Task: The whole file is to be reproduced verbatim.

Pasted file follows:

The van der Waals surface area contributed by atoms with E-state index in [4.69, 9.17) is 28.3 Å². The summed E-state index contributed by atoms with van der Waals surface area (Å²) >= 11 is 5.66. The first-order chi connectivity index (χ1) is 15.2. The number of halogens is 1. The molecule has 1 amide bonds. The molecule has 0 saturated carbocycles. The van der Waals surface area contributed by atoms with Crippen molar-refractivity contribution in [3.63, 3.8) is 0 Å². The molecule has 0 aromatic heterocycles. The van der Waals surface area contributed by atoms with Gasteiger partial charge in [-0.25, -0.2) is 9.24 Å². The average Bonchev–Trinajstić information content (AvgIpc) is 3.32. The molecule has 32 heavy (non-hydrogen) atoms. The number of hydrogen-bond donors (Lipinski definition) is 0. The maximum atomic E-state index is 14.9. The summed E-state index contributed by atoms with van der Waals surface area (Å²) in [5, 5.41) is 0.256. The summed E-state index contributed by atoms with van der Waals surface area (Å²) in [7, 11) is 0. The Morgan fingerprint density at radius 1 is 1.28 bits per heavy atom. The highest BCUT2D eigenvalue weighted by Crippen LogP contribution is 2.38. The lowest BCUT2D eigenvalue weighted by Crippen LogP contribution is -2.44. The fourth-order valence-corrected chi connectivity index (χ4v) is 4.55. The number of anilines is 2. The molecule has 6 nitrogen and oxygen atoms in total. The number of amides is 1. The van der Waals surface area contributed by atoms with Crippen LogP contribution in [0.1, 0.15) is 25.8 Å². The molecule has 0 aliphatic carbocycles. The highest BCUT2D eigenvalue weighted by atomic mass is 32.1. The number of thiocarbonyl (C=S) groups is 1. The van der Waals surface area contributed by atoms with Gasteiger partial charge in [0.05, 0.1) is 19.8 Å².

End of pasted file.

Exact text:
The van der Waals surface area contributed by atoms with E-state index in [4.69, 9.17) is 28.3 Å². The summed E-state index contributed by atoms with van der Waals surface area (Å²) >= 11 is 5.66. The first-order chi connectivity index (χ1) is 15.2. The number of halogens is 1. The molecule has 1 amide bonds. The molecule has 0 saturated carbocycles. The van der Waals surface area contributed by atoms with Crippen molar-refractivity contribution in [3.63, 3.8) is 0 Å². The molecule has 0 aromatic heterocycles. The van der Waals surface area contributed by atoms with Gasteiger partial charge in [-0.25, -0.2) is 9.24 Å². The average Bonchev–Trinajstić information content (AvgIpc) is 3.32. The molecule has 32 heavy (non-hydrogen) atoms. The number of hydrogen-bond donors (Lipinski definition) is 0. The maximum atomic E-state index is 14.9. The summed E-state index contributed by atoms with van der Waals surface area (Å²) in [5, 5.41) is 0.256. The summed E-state index contributed by atoms with van der Waals surface area (Å²) in [7, 11) is 0. The Morgan fingerprint density at radius 1 is 1.28 bits per heavy atom. The highest BCUT2D eigenvalue weighted by Crippen LogP contribution is 2.38. The lowest BCUT2D eigenvalue weighted by Crippen LogP contribution is -2.44. The fourth-order valence-corrected chi connectivity index (χ4v) is 4.55. The number of anilines is 2. The molecule has 6 nitrogen and oxygen atoms in total. The number of amides is 1. The van der Waals surface area contributed by atoms with Crippen LogP contribution in [0.1, 0.15) is 25.8 Å². The molecule has 0 aliphatic carbocycles. The highest BCUT2D eigenvalue weighted by atomic mass is 32.1. The number of thiocarbonyl (C=S) groups is 1. The van der Waals surface area contributed by atoms with Gasteiger partial charge in [0.05, 0.1) is 19.8 Å².